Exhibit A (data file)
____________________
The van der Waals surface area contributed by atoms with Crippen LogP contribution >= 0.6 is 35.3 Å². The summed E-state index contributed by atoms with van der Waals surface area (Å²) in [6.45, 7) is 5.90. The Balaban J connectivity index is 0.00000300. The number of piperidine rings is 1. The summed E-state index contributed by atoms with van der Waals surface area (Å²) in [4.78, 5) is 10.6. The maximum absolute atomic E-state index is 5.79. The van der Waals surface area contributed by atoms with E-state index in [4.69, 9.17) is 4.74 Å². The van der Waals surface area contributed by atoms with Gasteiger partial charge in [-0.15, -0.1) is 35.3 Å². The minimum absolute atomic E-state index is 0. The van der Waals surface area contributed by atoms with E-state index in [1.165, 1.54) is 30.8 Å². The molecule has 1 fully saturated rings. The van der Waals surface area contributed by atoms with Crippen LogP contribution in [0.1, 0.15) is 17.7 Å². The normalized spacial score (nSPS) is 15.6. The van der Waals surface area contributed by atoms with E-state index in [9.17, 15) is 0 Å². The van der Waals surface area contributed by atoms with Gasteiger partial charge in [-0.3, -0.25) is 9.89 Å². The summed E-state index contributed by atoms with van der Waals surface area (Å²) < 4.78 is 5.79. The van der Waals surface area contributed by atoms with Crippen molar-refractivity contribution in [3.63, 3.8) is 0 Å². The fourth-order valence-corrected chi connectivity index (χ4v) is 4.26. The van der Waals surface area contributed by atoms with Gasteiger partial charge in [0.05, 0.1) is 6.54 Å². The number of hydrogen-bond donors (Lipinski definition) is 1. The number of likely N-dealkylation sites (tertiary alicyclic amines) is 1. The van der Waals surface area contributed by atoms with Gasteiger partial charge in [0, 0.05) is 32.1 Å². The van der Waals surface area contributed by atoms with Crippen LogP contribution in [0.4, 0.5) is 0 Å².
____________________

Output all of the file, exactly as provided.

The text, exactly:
The van der Waals surface area contributed by atoms with Crippen LogP contribution >= 0.6 is 35.3 Å². The summed E-state index contributed by atoms with van der Waals surface area (Å²) in [6.45, 7) is 5.90. The Balaban J connectivity index is 0.00000300. The number of piperidine rings is 1. The summed E-state index contributed by atoms with van der Waals surface area (Å²) in [4.78, 5) is 10.6. The maximum absolute atomic E-state index is 5.79. The van der Waals surface area contributed by atoms with E-state index in [4.69, 9.17) is 4.74 Å². The van der Waals surface area contributed by atoms with Gasteiger partial charge in [-0.15, -0.1) is 35.3 Å². The minimum absolute atomic E-state index is 0. The van der Waals surface area contributed by atoms with E-state index in [1.165, 1.54) is 30.8 Å². The molecule has 1 fully saturated rings. The van der Waals surface area contributed by atoms with Crippen LogP contribution in [0.1, 0.15) is 17.7 Å². The normalized spacial score (nSPS) is 15.6. The van der Waals surface area contributed by atoms with E-state index in [9.17, 15) is 0 Å². The van der Waals surface area contributed by atoms with Gasteiger partial charge in [-0.3, -0.25) is 9.89 Å². The summed E-state index contributed by atoms with van der Waals surface area (Å²) < 4.78 is 5.79. The van der Waals surface area contributed by atoms with Crippen molar-refractivity contribution in [3.63, 3.8) is 0 Å². The fourth-order valence-corrected chi connectivity index (χ4v) is 4.26. The van der Waals surface area contributed by atoms with Gasteiger partial charge in [0.05, 0.1) is 6.54 Å². The number of hydrogen-bond donors (Lipinski definition) is 1. The number of likely N-dealkylation sites (tertiary alicyclic amines) is 1. The van der Waals surface area contributed by atoms with Gasteiger partial charge in [0, 0.05) is 32.1 Å². The van der Waals surface area contributed by atoms with Crippen LogP contribution in [0.4, 0.5) is 0 Å².